First we create a new project of type Class Library, and define the two interfaces. For the purposes of this tutorial they will be very simple. Each plugin will offer a property with the name of the plugin, and a function which accepts two integers and returns a double. The host interface will expose a method so that the plugin can cause the host to show a message box.

When you create a project of type Class Library, there will be one class there by default. We want to clear this and define an interface rather than a class:

Code:
Public Interface IPlugin

    Sub Initialize(ByVal Host As IHost)

    ReadOnly Property Name() As String

    Function Calculate(ByVal int1 As Integer, ByVal int2 As Integer) As Double

End Interface

Code:
Public Interface IHost

    Sub ShowFeedback(ByVal strFeedback As String)

End Interface

Lastly we set the build output directory to a common directory, where well also put the host application and the plugins.

Writing the first plugin

Since well need at least one to test the host application with, now we can write a simple plugin. Again, we create a new project of type Class Library, set the build output directory, and make sure we reference the interface class library we just created. Next, we modify the class provided thus:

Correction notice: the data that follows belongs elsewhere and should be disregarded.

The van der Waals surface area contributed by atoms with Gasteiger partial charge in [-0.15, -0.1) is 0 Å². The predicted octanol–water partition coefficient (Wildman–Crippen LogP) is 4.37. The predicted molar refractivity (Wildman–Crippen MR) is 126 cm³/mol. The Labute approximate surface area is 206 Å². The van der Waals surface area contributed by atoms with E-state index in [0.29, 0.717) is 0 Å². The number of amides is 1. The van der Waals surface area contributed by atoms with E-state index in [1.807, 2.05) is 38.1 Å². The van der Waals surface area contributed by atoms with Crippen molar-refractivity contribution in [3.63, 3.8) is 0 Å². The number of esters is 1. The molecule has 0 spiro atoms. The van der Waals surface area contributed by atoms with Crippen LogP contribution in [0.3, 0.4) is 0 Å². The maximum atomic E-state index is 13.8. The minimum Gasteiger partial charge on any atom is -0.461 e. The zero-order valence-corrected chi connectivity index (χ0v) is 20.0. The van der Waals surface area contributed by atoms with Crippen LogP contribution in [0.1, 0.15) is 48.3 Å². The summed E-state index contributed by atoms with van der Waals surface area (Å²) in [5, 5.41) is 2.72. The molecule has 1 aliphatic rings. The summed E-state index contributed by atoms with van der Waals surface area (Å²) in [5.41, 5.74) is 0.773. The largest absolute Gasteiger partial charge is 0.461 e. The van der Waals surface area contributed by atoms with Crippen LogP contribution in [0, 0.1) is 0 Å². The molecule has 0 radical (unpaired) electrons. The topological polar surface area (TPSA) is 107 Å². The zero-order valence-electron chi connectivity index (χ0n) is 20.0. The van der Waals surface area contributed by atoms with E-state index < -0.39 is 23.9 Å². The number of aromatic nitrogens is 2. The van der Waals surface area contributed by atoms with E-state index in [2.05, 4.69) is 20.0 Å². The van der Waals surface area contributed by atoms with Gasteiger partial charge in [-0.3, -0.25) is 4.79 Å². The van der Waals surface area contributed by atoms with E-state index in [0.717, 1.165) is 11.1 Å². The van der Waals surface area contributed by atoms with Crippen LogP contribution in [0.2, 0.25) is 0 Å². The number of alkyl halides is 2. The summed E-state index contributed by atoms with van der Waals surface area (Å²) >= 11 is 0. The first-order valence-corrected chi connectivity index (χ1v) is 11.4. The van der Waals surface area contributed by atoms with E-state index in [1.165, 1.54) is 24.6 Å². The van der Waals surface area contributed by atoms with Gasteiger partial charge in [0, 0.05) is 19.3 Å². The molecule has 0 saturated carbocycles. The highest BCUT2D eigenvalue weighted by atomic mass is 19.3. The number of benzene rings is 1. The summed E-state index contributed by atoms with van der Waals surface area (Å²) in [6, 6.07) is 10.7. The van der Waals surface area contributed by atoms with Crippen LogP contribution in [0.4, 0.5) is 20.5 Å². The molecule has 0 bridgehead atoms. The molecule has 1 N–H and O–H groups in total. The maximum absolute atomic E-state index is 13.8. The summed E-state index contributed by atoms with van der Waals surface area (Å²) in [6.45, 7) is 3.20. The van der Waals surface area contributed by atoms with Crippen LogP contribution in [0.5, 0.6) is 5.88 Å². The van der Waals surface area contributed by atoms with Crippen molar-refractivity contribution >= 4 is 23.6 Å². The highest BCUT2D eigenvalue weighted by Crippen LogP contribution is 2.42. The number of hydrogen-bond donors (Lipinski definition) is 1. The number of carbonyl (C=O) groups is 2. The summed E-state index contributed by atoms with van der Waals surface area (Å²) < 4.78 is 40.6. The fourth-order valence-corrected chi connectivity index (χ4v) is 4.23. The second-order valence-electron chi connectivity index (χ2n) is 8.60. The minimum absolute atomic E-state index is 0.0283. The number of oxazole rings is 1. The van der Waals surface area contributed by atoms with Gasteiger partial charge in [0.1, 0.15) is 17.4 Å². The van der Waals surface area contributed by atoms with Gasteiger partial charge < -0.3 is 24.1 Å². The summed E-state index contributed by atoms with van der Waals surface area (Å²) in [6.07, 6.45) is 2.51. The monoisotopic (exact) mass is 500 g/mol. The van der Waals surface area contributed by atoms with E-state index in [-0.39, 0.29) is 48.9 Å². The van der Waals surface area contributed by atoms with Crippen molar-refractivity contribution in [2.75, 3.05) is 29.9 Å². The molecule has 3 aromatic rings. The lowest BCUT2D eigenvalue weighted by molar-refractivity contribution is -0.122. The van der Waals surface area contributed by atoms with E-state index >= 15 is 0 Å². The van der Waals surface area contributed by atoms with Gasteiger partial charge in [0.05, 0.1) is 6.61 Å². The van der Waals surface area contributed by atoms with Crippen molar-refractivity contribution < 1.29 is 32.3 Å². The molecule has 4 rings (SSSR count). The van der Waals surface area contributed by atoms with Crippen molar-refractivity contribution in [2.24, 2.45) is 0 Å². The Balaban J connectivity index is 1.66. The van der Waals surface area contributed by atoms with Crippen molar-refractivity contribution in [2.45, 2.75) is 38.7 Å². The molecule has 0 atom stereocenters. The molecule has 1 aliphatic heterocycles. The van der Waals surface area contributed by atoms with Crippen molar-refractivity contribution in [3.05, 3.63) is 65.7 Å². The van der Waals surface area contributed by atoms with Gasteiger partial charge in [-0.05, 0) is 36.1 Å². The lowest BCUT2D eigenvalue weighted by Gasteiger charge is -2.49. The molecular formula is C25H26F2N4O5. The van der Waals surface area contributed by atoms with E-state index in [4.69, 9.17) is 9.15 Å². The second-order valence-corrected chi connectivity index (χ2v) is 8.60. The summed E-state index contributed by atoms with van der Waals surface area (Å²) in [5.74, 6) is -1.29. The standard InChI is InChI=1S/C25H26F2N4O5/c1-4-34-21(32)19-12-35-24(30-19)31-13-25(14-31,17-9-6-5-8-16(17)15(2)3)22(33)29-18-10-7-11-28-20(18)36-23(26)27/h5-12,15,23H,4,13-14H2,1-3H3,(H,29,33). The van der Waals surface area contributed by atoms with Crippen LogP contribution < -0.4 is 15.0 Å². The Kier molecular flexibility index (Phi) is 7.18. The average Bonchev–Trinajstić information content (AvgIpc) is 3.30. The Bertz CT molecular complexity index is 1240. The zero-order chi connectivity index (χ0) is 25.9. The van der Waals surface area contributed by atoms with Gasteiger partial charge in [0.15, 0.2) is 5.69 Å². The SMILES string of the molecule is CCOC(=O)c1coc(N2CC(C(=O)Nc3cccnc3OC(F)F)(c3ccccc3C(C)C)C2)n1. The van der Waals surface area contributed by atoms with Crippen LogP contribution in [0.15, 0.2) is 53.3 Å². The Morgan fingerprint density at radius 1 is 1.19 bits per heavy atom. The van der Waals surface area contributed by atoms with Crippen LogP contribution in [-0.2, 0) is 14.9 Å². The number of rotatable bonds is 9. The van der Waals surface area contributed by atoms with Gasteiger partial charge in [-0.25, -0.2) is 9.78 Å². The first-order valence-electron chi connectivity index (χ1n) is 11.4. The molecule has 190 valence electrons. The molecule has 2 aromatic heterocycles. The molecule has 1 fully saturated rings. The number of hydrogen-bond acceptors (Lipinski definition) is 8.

Code:
Public Class Class1
    Implements PluginSample.Interfaces.IPlugin

    Private objHost As PluginSample.Interfaces.IHost

    Public Sub Initialize(ByVal Host As PluginSample.Interfaces.IHost) Implements PluginSample.Interfaces.IPlugin.Initialize
        objHost = Host
    End Sub

    Public ReadOnly Property Name() As String Implements PluginSample.Interfaces.IPlugin.Name
        Get
            Return "Example Plugin 1 - Adds two numbers"
        End Get
    End Property

    Public Function Calculate(ByVal int1 As Integer, ByVal int2 As Integer) As Double _
    Implements PluginSample.Interfaces.IPlugin.Calculate
        Return int1 + int2
    End Function
End Class